Lawyer Ganesh was angry. There were a quite a few reasons for his anger....
The cleaning woman had not turned up for the day; Mulla’s Hindu Law was steeped in dust; the errand boy had served him tepid tea which looked and tasted like dish water! Ganesh was intent on completing a brief, but no matter how much he shook and rattled his pen, it neither budged nor wrote. Goodness! A series of catastrophes that led him to seriously consider plunging into matrimony; it seemed like a haven – mere child’s play compared to his present stress levels.
“Mohan ! Mohan, you little devil! Where the heck are you?” Ganesh screamed at the top of his voice.
The door opened.
“You silly fool, what is this? Is this your idea of tea? God forbid that your grandpa – God! I am so sorry!” He froze in mid-curse.
The person who entered was not Mohan at all. It was a young wisp of a girl.
“I’m dreadfully sorry! I was hollering at my servant! Please be seated! Ah! Please don’t sit. Let me dust the seat for you.”
“You have a novel way of welcoming people,” she remarked. Barely twenty-two, she had cut her hair brutally short and coloured it brown. With every step of hers, her hair moved too. She was wearing some bling made of beads around her neck. The circular pendant resembled an antique coin. Her face had the vestige of a child, but she wasn’t smiling. She looked anxious. Her cheeks looked flushed, but certainly not because of make-up! She appeared as though she had been rudely thrust into the folds of a tropical climate from a colder region and the sudden change in temperature had left its red marks on her cheeks. She wouldn’t smile; not at all. So there were no hints about the shape and form of her teeth. She had thin lips. She reminded one of a fragile glass piece that would crumble at someone’s touch. Her arms did not match her height and looked uncommonly thin. Her sari was simple and could not be accused of any dressiness. She wasn’t all that thin, but it would help if she gained a few pounds. She had big, all-consuming eyes. They were now gazing at Ganesh.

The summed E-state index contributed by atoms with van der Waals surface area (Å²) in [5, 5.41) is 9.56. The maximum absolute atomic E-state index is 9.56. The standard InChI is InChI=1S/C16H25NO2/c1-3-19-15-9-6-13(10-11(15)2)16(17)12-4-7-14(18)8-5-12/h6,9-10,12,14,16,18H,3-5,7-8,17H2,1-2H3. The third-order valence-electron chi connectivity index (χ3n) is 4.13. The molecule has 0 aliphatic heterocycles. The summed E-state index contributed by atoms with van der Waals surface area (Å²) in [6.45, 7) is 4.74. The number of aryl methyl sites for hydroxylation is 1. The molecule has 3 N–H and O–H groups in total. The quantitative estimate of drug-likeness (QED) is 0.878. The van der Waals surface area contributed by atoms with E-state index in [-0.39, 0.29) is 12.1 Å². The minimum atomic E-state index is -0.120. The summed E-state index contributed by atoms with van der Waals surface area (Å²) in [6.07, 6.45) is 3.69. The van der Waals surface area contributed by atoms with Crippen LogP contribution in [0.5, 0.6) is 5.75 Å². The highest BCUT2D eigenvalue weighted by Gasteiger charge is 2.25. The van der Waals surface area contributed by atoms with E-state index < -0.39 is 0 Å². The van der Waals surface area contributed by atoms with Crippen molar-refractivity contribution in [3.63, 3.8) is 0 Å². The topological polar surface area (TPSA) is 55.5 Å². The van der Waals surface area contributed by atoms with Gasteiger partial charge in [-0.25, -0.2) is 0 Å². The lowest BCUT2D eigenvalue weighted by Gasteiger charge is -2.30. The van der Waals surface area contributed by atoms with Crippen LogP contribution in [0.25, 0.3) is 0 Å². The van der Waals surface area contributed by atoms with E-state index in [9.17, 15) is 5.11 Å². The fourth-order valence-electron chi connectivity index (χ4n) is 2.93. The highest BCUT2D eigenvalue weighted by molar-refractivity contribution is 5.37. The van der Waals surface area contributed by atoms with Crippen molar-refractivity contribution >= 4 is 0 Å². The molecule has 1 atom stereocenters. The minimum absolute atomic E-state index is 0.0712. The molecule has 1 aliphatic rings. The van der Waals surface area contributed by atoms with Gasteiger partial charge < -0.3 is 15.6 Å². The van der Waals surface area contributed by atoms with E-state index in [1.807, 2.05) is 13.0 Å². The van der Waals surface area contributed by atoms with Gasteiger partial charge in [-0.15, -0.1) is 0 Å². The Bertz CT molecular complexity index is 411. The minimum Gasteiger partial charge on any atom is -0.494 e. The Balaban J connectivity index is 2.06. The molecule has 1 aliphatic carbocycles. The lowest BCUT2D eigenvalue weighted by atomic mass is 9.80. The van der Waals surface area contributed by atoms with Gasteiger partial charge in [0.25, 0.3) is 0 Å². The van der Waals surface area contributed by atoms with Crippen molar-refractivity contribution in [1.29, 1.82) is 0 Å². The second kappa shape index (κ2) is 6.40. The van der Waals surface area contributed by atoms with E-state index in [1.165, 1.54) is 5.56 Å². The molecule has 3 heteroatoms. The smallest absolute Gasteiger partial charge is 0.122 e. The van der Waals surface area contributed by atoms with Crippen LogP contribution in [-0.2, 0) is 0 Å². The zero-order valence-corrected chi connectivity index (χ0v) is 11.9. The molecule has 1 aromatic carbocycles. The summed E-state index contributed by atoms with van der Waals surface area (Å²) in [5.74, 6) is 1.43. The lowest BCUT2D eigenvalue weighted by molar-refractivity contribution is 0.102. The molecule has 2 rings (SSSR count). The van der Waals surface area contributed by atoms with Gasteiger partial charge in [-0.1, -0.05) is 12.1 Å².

“I’m Miss Monika Sharma.”
“Pleased to meet you, Miss Sharma! I’m Ganesh.”
The ease with which she shook hands suggested that she must have a distinct western influence. At the same time, the handshake was limp. So he presumed that she was upset or scared.
She took a seat and he too sat down.
“Five days ago, my father died,” she said.
“Oh! Is it that Mr Sharma? I’m so sorry. I did read in the paper that he had been murdered and that his missing servant could be a suspect...”
“Has the servant been found?”
“I’m sure they will find him,” said Ganesh.
“I haven’t come to discuss the servant.”
“I need your help.”
“Ask away, and I shall help. But I charge by the hour.”
“Sorry for the interruption. Who sent you to me?”
“Isn’t he in America?”
“I’m from there too. I’m studying in America. On being informed of my dad’s death I landed in India yesterday.”
“Is that so? Now I understand.”
“The reason for your handshake...”
“It is bad etiquette in India, huh?’”
“Not at all...tell me.”
“Would you happen to know the actual details of my father’s murder?”
“I just skimmed through the paper and don’t believe newspaper accounts. So you can fill me in.”